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### Can AES decryption be used as encryption?

Definition E: AES encryption D: AES decryption x: plain text y: encrypted text k: key In original AES cipher, encryption: y = E(x, k) decryption: x = D(y, k) Then I define the "reverse AES ...
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### Can CBC ciphertext be decrypted if the key is known, but the IV not?

Let's say that there is a binary file encrypted with AES in CBC mode (i.e. using a key and initialization vector). If key is known, but IV is not, is it easy to fully decrypt the file? How hard is it?...
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### At what point can you you implement crypto algorithms?

First off, this feels like it should be a common question, so I'm sorry if I've missed an older thread. Note that in my question, I'm talking about "implementing AES" rather than "designing AES2" or ...
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### Can you explain “weak keys” for DES?

A weak key for DES is a key $K$ such that $DES_{k_1}(DES_{k_2}(x))=x$ for all $x$. I don't get why are the 4 keys $k_1||k_2$: $1^{112}$, $0^{112}$, $0^{56}||1^{56}$, $1^{56}||0^{56}$ considered as ...
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### Is there an intuitive explanation as to why only the private key can decrypt a message encrypted with the public key?

I have just learned about using PGP/GPG for email encryption and one thing has always bugged me: How is it possible that a message encrypted with somebody's public key can be decrypted only with that ...
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### Can double-encrypting be easier to break then either algorithm on its own?

As was pointed out in Martin Bonner's comment I cannot prove this, but it seems intuitively impossible. An encryption function is supposed to obscure the plaintext to the point where no information ...
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### Why is CAMELLIA suddenly so widely used?

When nowadays I point my browser to https sites, the cipher that is on most occasions used is Camellia. My browsers (Chrome and Firefox) seem to prefer it, even when AES is available. Is that not ...
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### How will Cryptography be changed by Quantum Computing?

I realise this isn't a 'yes or no' question, and I apologise for asking something that could be seen as a discussion thread, but I had to ask. I'm currently doing an EPQ in CS (specifically how QC ...
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### How exactly was the finalist chosen in the NIST AES competition?

I was just reading the Stick Figure Guide to AES and came across an interesting table explaining how the winner was chosen: Unfortunately the NIST site is down so I can't gain further information ...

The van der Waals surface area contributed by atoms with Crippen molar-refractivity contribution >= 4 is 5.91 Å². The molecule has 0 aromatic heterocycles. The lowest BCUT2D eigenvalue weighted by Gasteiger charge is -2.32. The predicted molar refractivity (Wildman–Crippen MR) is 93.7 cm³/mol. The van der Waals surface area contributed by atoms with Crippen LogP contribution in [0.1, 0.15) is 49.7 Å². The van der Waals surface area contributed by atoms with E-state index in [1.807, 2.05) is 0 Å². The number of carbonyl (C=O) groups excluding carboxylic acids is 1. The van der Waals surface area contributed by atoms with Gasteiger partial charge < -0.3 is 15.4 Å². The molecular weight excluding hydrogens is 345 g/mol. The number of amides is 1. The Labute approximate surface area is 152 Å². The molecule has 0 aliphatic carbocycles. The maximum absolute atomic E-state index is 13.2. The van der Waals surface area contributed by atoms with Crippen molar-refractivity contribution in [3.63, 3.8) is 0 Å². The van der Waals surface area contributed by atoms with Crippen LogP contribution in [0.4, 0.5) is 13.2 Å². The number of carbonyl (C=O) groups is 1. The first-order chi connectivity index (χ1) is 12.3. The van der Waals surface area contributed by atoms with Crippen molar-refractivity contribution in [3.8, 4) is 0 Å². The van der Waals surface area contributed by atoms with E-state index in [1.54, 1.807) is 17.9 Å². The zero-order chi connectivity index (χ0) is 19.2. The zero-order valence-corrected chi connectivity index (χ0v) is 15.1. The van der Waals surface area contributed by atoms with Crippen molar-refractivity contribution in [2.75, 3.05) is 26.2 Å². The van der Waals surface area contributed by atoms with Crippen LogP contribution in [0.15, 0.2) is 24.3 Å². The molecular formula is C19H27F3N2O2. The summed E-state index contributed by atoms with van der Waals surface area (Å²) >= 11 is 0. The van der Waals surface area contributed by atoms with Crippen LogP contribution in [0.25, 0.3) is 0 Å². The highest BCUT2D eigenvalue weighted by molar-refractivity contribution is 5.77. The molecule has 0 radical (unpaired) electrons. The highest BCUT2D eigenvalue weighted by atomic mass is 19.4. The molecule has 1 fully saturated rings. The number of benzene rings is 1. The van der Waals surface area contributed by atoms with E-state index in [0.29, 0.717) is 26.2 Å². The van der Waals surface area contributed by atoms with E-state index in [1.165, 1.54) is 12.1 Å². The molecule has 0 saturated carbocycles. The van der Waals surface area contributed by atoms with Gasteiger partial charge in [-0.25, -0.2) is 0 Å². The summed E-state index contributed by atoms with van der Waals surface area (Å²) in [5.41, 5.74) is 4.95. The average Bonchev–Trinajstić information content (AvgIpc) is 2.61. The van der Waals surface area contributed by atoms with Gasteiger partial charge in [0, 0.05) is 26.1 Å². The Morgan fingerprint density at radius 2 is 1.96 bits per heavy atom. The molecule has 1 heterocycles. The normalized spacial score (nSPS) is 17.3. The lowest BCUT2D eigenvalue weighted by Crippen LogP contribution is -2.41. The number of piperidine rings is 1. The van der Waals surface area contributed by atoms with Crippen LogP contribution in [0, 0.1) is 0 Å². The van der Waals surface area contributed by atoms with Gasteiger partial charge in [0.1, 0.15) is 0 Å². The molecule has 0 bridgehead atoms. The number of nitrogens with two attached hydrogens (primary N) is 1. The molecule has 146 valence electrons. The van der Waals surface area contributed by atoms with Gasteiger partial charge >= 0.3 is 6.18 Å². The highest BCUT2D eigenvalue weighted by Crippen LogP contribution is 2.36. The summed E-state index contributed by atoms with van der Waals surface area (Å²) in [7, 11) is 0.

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### Encrypting and obscuring data between site/user without SSL

Im trying to figure out what the best way to encrypt data sent between a webpage and the user(both ways) is, when hosted in an environment that doesn't support SSL. The purpose of encryption would be ...
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### Why there are limitations on using encryption with keys beyond certain length?

I am writing a java program to encrypt a message using 256-bit AES encryption, but I am getting illegal key size error, I have read that I have to use some JCE ...
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### Windows 8/Server 2012: Passes FIPS-140-2 despite failing AES-GCM for IV != 96 bits long?

Background Microsoft certifies Windows 7/8 as well as Server 2008 R2 and 2012 to be FIPS-140-2 compliant. Actually they certify just a small crypto core, bcrypt.dll (the library, which is unrelated ...
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### Encryption scheme for social-network-like data sharing data via untrusted server?

I am thinking quite a lot lately abut the problem of secure, privacy-preserving social networking. Distributing the network among trusted, preferably self-hosted servers (like Diaspora, GNU Social etc....
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### Replacing the Rijndael S-Box?

The Rijndael S-Box design generates a permutation cycle of type $2+27+59+81+87$. What effect would replacing that permutation with a cycle of type $256$ have on the security of AES?
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### How would one crack a weak but unknown encryption protocol?

I asked a question on security.stackexchange, but was told it would be a better fit here: http://security.stackexchange.com/questions/32779/how-would-one-crack-a-weak-but-unknown-encryption-protocol ...
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### K Friedman - two texts explanation

I read the $K$-Friedman test to determine the period of a Vigenère ciphertext, and I understand something like this: $K$-Friedman test tries to find out what period of the cipher by calculating some ...